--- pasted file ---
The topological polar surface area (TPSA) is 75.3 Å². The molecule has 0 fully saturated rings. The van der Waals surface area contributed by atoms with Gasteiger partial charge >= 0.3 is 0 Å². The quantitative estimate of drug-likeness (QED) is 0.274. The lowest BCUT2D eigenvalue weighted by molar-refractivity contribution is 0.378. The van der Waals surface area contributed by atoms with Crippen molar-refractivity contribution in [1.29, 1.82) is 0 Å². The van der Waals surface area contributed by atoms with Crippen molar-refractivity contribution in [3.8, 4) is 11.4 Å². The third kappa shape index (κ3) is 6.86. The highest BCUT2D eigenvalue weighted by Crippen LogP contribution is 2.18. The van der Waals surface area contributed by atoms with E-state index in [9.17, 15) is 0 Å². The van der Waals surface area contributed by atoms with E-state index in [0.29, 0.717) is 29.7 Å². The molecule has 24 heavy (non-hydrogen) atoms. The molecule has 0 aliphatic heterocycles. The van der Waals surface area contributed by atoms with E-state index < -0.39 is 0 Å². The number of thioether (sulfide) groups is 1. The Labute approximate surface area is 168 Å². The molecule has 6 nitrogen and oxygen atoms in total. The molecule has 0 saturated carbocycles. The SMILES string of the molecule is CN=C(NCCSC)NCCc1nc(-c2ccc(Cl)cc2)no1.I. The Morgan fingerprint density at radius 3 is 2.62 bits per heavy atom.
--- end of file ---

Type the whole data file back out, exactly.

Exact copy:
The topological polar surface area (TPSA) is 75.3 Å². The molecule has 0 fully saturated rings. The van der Waals surface area contributed by atoms with Gasteiger partial charge >= 0.3 is 0 Å². The quantitative estimate of drug-likeness (QED) is 0.274. The lowest BCUT2D eigenvalue weighted by molar-refractivity contribution is 0.378. The van der Waals surface area contributed by atoms with Crippen molar-refractivity contribution in [1.29, 1.82) is 0 Å². The van der Waals surface area contributed by atoms with Crippen molar-refractivity contribution in [3.8, 4) is 11.4 Å². The third kappa shape index (κ3) is 6.86. The highest BCUT2D eigenvalue weighted by Crippen LogP contribution is 2.18. The van der Waals surface area contributed by atoms with E-state index in [9.17, 15) is 0 Å². The van der Waals surface area contributed by atoms with E-state index in [0.29, 0.717) is 29.7 Å². The molecule has 24 heavy (non-hydrogen) atoms. The molecule has 0 aliphatic heterocycles. The van der Waals surface area contributed by atoms with E-state index < -0.39 is 0 Å². The number of thioether (sulfide) groups is 1. The Labute approximate surface area is 168 Å². The molecule has 6 nitrogen and oxygen atoms in total. The molecule has 0 saturated carbocycles. The SMILES string of the molecule is CN=C(NCCSC)NCCc1nc(-c2ccc(Cl)cc2)no1.I. The Morgan fingerprint density at radius 3 is 2.62 bits per heavy atom.